LINCOLNVILLE, Maine — Three mornings a week beginning in June, people driving through Lincolnville can see an unusual, and unusually dedicated work crew fulfilling a long-held dream — to build their town a library.
The all-volunteer workers — many of whom are retired or semi-retired — said they skew a little older than other work crews laboring around the midcoast. A lot of them are women who had never before hoisted a hammer or used a table saw. And the closer the project gets to completion, the prouder they are of what they have done.
“Isn’t it going to be great?” Cindy Dunham enthused Tuesday as she gave an impromptu tour of the work in progress. “It’s been a long time since there’s been a big community project. We felt that it was time, and that people were ready for one. Our hunch was correct.”
That’s something of an understatement. The library project got rolling one year ago, when more than 100 people turned out on a bright autumn morning to pull the former one-room Center School across Main Street to a patch of town-owned ground that had been the longtime home of the former Dean and Eugley Garage. The Lincolnville Historical Society had purchased the 1849 wooden structure from the Lincolnville Boat Club, with the understanding that the society would move the library off the club’s crowded property.
Since then, about 75 people have been volunteering their time and talents fundraising for the library, renovating it and building two structures on the same lot that will become the Jackie Young Watts Open-Air Museum. Some volunteered talents they didn’t know they had, including 72-year-old Lee Cronin of Lincolnville, who said she learned how to saw, chisel and “toenail,” or pound in nails at an angle, while working on the two museum buildings. One of those long, shed-like structures is decorated with a Rosie the Riveter poster, and another one that proudly proclaims “Women at Work,” with an added clause that says, “Men, too.”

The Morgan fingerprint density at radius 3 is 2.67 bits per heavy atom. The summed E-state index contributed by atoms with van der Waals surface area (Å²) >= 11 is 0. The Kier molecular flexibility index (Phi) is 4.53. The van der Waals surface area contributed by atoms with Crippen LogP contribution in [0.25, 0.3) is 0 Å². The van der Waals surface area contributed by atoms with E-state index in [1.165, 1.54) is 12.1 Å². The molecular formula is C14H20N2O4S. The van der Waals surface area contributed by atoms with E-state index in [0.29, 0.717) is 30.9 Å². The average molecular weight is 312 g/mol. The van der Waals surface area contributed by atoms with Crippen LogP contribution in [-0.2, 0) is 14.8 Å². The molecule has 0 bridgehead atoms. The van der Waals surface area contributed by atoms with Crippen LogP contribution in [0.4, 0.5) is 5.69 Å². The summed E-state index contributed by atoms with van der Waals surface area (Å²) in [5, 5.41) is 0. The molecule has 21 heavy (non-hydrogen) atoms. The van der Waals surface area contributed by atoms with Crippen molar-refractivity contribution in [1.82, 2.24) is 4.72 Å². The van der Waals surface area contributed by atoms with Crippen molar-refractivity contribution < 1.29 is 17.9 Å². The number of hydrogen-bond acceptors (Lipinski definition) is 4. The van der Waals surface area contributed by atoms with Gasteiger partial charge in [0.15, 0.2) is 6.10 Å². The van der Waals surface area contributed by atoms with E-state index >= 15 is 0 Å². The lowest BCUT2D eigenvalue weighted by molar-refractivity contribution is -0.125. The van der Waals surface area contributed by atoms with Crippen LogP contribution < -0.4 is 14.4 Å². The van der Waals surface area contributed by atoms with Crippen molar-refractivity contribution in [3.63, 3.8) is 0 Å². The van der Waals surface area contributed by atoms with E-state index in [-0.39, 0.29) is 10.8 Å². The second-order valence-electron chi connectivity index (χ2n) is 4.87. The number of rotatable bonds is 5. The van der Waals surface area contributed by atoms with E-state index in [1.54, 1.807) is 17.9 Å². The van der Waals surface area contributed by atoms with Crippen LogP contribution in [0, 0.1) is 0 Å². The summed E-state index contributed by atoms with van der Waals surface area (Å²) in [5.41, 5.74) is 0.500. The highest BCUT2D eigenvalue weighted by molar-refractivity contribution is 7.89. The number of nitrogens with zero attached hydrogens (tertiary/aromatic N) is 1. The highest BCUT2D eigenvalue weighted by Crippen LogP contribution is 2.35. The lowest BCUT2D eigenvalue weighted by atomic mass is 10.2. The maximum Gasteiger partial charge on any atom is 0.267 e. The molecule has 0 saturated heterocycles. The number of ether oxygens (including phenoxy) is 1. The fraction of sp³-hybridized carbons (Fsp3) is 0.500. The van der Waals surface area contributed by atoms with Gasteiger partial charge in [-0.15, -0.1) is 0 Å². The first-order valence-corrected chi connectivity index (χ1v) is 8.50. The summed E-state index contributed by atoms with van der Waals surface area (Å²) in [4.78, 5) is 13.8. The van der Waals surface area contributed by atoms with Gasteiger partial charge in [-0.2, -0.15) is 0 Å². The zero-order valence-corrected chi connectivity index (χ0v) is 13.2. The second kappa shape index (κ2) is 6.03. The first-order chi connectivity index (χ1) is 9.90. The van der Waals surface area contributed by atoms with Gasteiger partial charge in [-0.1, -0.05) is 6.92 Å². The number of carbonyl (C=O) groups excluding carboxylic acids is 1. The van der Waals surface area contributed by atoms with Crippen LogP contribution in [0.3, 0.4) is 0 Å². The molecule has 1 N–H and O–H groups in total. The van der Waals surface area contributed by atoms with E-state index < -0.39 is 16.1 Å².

“I’m afraid my husband will probably give me jobs now,” Cronin joked. “But it’s been wonderful. It’s a wonderful group of people, and there’s such a sense of accomplishment.”
The museum is set to be dedicated from 3 to 5 p.m. on Saturday, Oct. 26. It’s named for the founder of the historical society who recently died of cancer. Watts was among the volunteers who participated in the moving of the school, pulling a rope from her wheelchair, according to project volunteer Diane O’Brien. She said that some people in Lincolnville thought that the schoolhouse would never be moved and the library would never be built. That has changed, she said. The library should be open for business by January, if not before.
“Now, people drive by. They toot, they wave. There was some real skepticism about this project. Now, I think people are excited by it. Interested and curious.”
John Krumrein of Lincolnville was busy priming window sashes in the old schoolhouse. He said that he’s been working most of the summer on the renovation.
“It’s amazing, how dedicated everyone is to the project. For a small library, there’s a tremendous outpouring of interest,” he said. “It’s a great project, with great people. And no one can call you ‘Pops’ here.”